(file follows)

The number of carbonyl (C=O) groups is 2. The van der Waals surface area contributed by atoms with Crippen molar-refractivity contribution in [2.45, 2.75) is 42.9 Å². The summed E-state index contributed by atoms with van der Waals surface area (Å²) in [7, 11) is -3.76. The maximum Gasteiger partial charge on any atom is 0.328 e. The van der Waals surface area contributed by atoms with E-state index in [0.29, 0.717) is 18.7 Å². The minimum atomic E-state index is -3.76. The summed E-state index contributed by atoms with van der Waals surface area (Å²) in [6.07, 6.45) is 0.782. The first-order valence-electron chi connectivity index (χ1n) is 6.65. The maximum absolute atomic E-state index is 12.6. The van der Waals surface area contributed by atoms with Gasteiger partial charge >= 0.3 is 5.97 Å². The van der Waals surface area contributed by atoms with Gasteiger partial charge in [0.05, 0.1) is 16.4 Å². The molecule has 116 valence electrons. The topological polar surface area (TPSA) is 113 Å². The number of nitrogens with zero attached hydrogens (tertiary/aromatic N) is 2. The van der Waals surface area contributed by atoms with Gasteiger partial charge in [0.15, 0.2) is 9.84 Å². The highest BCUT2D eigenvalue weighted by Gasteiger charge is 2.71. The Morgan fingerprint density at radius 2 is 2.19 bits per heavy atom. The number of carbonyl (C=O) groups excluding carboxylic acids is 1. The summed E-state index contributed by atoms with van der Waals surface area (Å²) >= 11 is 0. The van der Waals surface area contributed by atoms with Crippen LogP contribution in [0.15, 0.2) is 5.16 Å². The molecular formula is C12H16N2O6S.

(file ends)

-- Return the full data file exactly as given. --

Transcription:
The number of carbonyl (C=O) groups is 2. The van der Waals surface area contributed by atoms with Crippen molar-refractivity contribution in [2.45, 2.75) is 42.9 Å². The summed E-state index contributed by atoms with van der Waals surface area (Å²) in [7, 11) is -3.76. The maximum Gasteiger partial charge on any atom is 0.328 e. The van der Waals surface area contributed by atoms with E-state index in [0.29, 0.717) is 18.7 Å². The minimum atomic E-state index is -3.76. The summed E-state index contributed by atoms with van der Waals surface area (Å²) in [6.07, 6.45) is 0.782. The first-order valence-electron chi connectivity index (χ1n) is 6.65. The maximum absolute atomic E-state index is 12.6. The van der Waals surface area contributed by atoms with Gasteiger partial charge >= 0.3 is 5.97 Å². The van der Waals surface area contributed by atoms with Gasteiger partial charge in [0.05, 0.1) is 16.4 Å². The molecule has 116 valence electrons. The topological polar surface area (TPSA) is 113 Å². The number of nitrogens with zero attached hydrogens (tertiary/aromatic N) is 2. The van der Waals surface area contributed by atoms with Gasteiger partial charge in [0.15, 0.2) is 9.84 Å². The highest BCUT2D eigenvalue weighted by Gasteiger charge is 2.71. The Morgan fingerprint density at radius 2 is 2.19 bits per heavy atom. The number of carbonyl (C=O) groups excluding carboxylic acids is 1. The summed E-state index contributed by atoms with van der Waals surface area (Å²) >= 11 is 0. The van der Waals surface area contributed by atoms with Crippen LogP contribution in [0.15, 0.2) is 5.16 Å². The molecular formula is C12H16N2O6S.